Westminster report sets out case for timber production in England’s forests

19 July 2023

A report by a House of Commons committee sets out the case for putting timber production back at the heart of forestry policymaking, according to Stuart Goodall, chief executive of forestry and wood trade body Confor.

The cross-party Environmental Audit Committee’s report makes it clear that the government should clearly set out how forestry in England will contribute to the delivery of objectives for timber as well as for nature recovery and climate.

“This welcome report highlights how a failed generation of policymaking has led to a decline in wood production in England, which will in turn harm efforts to achieve net zero by 2050 and mitigate a growing timber crisis,” said Mr Goodall. “This needs to be a watershed moment that puts timber production at the heart of policymaking in England, where it belongs.

“Importantly, it stresses what Confor has said for years: a sharp increase in timber production can be achieved at the same time as addressing the climate emergency and nature crisis. Economic and environmental benefits can be delivered in tandem. The very title of the report recognises this.”

The report - Seeing the wood for the trees: the contribution of the forestry and timber sectors to biodiversity and net zero goals – sets out the problem: “The World Bank estimates that global timber demand is set to quadruple by 2050. Demand in the UK is also expected to rise, in part because of the government’s commitment to promote timber use in construction as part of the UK’s Net Zero Strategy. The UK imported 81% of all its timber in 2021, making it the second highest net importer of wood in the world. Against this backdrop of increasing demand, the UK’s softwood timber supply is set to fall even further behind demand, with production forecast to peak in the late 2030s before falling back to current levels in the 2040s.”

“This analysis of productive timber supplies running out in the not-so-distant future is spot-on, and the UK needs to act now,” said Mr Goodall, “Confor has been heartened by the actions of the current forestry minister, Trudy Harrison MP, and I’d call on her to respond positively and constructively to this report. We need to remove the outdated stigma once and for all from softwood planting and deliver the modern forests that society needs.

“The report makes clear that we need to plant softwoods as a key component of our woodlands to provide the timber for the next generation – especially timber frames for hundreds of thousands of energy-efficient, warm, sustainable new homes.”

Mr Goodall also welcomed the report’s recognition that previous government strategies for the sector had not been well-integrated – and the need to establish “a clear and holistic long-term vision for all woodland creation types”.

The report says: “The government should clearly set out how forestry in England will contribute to the delivery of objectives for timber as well as for nature recovery and climate.”

It also calls for the Timber in Construction roadmap to address the afforestation commitment in the England Tree Action Plan, and “demonstrate how timber supply in future decades will help to meet growing demand for timber construction products, in a comprehensive, integrated and strategic way”.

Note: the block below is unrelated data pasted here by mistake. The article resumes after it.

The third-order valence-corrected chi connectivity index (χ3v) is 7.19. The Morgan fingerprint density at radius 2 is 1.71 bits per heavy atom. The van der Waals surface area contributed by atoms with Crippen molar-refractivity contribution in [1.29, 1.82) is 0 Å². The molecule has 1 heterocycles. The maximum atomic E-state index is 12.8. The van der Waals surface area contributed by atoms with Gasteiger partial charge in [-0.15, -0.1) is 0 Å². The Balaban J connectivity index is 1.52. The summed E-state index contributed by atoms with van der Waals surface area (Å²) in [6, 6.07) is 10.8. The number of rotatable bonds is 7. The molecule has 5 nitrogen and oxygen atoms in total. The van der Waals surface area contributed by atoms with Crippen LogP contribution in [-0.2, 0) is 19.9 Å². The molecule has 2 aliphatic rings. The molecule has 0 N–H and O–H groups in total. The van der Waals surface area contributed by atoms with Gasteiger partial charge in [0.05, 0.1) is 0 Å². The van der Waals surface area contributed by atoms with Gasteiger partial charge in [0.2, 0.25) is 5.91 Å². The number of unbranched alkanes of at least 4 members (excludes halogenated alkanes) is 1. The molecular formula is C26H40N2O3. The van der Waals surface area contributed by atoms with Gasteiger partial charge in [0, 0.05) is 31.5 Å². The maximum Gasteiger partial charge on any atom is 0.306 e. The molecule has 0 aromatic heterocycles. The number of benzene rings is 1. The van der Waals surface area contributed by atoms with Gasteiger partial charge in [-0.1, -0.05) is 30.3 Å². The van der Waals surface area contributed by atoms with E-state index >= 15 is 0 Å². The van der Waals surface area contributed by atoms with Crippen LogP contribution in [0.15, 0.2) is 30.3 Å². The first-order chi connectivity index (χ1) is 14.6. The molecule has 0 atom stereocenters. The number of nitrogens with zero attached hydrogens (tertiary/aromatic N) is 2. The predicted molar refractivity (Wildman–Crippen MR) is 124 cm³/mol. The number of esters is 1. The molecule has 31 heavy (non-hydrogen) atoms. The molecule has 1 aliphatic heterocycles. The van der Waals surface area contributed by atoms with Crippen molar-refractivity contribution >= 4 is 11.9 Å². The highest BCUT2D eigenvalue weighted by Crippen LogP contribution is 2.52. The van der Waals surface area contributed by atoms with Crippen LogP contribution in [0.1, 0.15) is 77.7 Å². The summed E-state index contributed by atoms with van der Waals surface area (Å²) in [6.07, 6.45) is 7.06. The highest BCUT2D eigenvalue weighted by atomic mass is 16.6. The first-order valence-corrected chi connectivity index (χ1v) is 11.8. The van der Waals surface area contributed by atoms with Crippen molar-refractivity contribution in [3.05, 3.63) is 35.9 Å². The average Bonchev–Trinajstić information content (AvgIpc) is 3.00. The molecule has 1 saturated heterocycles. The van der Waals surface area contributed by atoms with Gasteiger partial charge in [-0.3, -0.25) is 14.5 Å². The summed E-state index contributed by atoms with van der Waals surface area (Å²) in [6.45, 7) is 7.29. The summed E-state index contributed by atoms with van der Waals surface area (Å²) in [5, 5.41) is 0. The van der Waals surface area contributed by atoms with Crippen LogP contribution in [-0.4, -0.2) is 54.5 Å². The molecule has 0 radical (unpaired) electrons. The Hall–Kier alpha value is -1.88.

While welcoming the UK government’s ambition on tree planting, the report notes that well under half of the annual target of 30,000ha of new woodlands (by the end of this parliament at the end of 2024) is being met.

It calls for overall tree planting targets to be divided into subcategories for the type of woodland needed to achieve different goals – and urges Forestry England to make its contribution to future timber supply by planting 2,000ha of new woodland annually by 2026.

“This is the call for a properly integrated and long-term vision for forestry that we have been asking for, for decades – getting planting done, and insisting that the private sector is encouraged to plant all types of woodland, with a strong focus on productive forestry to grow timber,” added Mr Goodall.

“Confor is currently leading on the development of a National Wood Strategy for England and that work chimes very closely with this report and we look forward to the government working with us to join the dots and make the vision in this report a reality.”

The report says: “We recommend that the government set a realistic long-term target for the amount of timber to be produced domestically… In tandem with this target, and in line with our earlier recommendations, we recommend the government determine the proportion of new woodland to be established under current targets which is to contribute to timber production.”

“This is the second time in this parliament that a committee of MPs has looked closely at forestry and tree planting – and come to similar conclusions,” said Mr Goodall. “The UK needs to do far more to prioritise domestic timber production. This is backed up by comprehensive analysis and reporting by the Climate Change Committee, highlighting that UK tree planting rates are simply not where they need to be and highlighting the role of productive forests.”

The committee will issue a separate report on deforestation after the summer recess, as part of its Sustainable Timber and Deforestation inquiry.

“Today’s report makes a compelling case for more forests to produce more home-grown wood to serve the UK’s needs. By doing this, we can over time, reduce pressure on fragile forests overseas. I look forward to this next report as this links closely with Confor’s work with Friends of the Earth to link low levels of tree planting in the UK with its global impact.”

Stuart Goodall